(NewsNation) — The Centers for Disease Control and Prevention says overdose deaths hit a record high of 107,000 last year. It’s now the leading cause of injury-related death in the U.S., with an average of one overdose death every five minutes.
As a member of the Mingo County West Virginia Quick Response Team, Keith Blankenship has seen the tragic side of drug addiction. His team is tasked with treating overdoses each day, and he says the crisis impacts all ages and backgrounds.
“Everybody in our area knows somebody that’s related to a substance abuse issue of some sort,” Blankenship said.
As a health care provider in the central Appalachian Mountains, Dr. Teresa Tyson shares Blankenship’s sentiment. She says two years ago, her area of southwest Virginia was first in the nation for per capita people using prescribed opioids, with addiction plaguing the region.
“Unfortunately, in the area, we have so many. In the local school system, where my children attended school, 70% are being raised by either a grandparent or a great grandparent, believe it or not,” Tyson said.
Blankenship believes the COVID-19 pandemic worsened the crisis in many communities.
“We know COVID has had a major influence on people’s mental capabilities and they’re turning to other solutions,” Blankenship said.
Matthew McFarland is going on seven years sober. For years, addiction ruled his life. He agreed that being separated from others during the pandemic may have made recovery more difficult for some people trying to better their lives.
“I think being separated from people, you know, being unable to attend 12 Step groups and having a community of support certainly makes recovery harder,” McFarland explained. “So, I mean, there were some online platforms that came out during the pandemic, that you were able to at least talk to other people. But, you know, there’d be weeks at a time where you wouldn’t even leave your house. So you can imagine not having that support, you know, how challenging that can be for somebody.”
Wednesday, the CDC quantified the crisis. Just last year, the agency says more than 107,000 people died of overdoses across the country, marking the highest total ever.
“It is heartbreaking. It’s unprecedented in the history of this nation,” White House Drug Policy Czar Dr. Rahul Gupta told NewsNation’s Tom Dempsey. “Frankly, it’s unacceptable for us to see this level of rise because this equals an American perishing every five minutes around the clock.”
Officials say fentanyl is to blame in more than half of the overdose death cases. The CDC says the fastest rises in drug overdose deaths remain among minorities.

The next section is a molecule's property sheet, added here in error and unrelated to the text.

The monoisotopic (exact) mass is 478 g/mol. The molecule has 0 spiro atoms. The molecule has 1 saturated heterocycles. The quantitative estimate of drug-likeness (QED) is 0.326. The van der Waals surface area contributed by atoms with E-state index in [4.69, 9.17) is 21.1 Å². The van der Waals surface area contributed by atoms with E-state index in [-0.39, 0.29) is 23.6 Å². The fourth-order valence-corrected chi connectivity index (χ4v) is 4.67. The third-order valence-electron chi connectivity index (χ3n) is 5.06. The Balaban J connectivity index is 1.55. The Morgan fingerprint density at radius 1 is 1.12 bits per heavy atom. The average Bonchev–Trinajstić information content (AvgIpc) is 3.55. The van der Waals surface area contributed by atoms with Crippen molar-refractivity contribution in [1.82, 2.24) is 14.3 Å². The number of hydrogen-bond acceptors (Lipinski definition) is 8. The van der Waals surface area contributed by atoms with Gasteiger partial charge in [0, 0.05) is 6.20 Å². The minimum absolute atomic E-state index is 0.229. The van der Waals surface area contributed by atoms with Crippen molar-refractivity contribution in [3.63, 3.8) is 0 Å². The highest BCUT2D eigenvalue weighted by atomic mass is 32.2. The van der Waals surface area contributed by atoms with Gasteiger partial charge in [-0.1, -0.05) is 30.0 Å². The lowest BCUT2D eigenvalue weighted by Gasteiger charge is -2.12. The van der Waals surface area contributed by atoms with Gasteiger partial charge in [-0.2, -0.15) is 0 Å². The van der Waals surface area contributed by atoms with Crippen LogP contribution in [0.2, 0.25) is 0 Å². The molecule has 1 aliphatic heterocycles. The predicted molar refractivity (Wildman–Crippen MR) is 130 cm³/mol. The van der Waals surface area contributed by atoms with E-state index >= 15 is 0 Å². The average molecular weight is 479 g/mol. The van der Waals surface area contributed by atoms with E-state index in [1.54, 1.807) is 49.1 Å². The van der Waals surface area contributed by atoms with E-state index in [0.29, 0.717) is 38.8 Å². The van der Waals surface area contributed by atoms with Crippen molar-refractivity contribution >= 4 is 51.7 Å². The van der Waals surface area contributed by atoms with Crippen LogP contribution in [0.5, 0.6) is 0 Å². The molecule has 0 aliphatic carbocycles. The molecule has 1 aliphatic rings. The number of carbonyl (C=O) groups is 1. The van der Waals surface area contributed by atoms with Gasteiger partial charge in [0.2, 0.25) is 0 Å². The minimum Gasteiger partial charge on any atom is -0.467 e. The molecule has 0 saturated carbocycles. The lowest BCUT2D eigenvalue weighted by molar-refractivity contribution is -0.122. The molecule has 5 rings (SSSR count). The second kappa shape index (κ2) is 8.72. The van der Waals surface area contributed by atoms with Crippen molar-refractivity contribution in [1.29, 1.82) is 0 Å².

“Fentanyl is pervasive. It’s in communities across the country in all 50 states, and it is very lethal. That’s the reason that it’s important for us to act and act with a sense of urgency, for communities to mobilize to make sure that our kids or young people, but also those at high risk, are aware that fentanyl is very pervasive, both in counterfeit pills, but also other drug supply that often be looked upon as methamphetamine, cocaine,” Gupta said.
In response to the heart-wrenching numbers, Gupta highlighted the impact addiction programs and access to harm reduction tools such as fentanyl testing strips, emergency overdose treatment and free syringe exchanges could bring to the fight against the opioid crisis.
“We want to be able to meet people where they are, offer them help such as treatment and make sure that we’re able to get the help to people when they need it, where they need it,” Gupta said.
On the subject of fentanyl strips, critics say they may actually encourage drug use. But addiction medicine specialist Dr. James Besante believes it’s better to help someone before it’s too late.
“The thing to remember is that dead people don’t get a chance to recover. So the most important thing that we’re doing are keeping people alive. The overdose crisis is worsening, we’re headed in the wrong direction, harm reduction measures save lives and nothing else. Overdose reversal kits, like Narcan, (are) a life saving drug that empowers individuals. And it really restores a sense of hope in communities that are struggling with the drug epidemic as we see it today.
“Fentanyl test strips are another way to empower individuals. Remember, recovery, It’s not a one size fits all. Recovery is a very individualized journey. And for some people that’s nonlinear, and they’re stopping points along the way. And for a community for providers, we have to be opening to open to anyone’s recovery journey,” Besante said.
How can things get better? Besante says it boils down to hope, and access to care.
“The most important thing to remember is that substance use disorders, addiction are highly amenable to treatment, they are chronic diseases. Sometimes we have the sense of hopelessness, and one of the most important things we can infuse into addiction is the sense of hope, that there are treatments out there that work.
“Unfortunately, far too few people are given access to evidence based treatments. Only about one in 10 individuals (who) would benefit from treatment in the United States of America with a substance use disorder are gaining access to that care. So part of this has to be just expanding access to care we know works,” Besante said.
For now, many will remain on the front lines hoping more help will come soon to save more lives. Those facing mental or substance use disorders may call the Substance Abuse and Mental Health Services Administration National Helpline at 800-662-HELP (4357) or find additional resources here.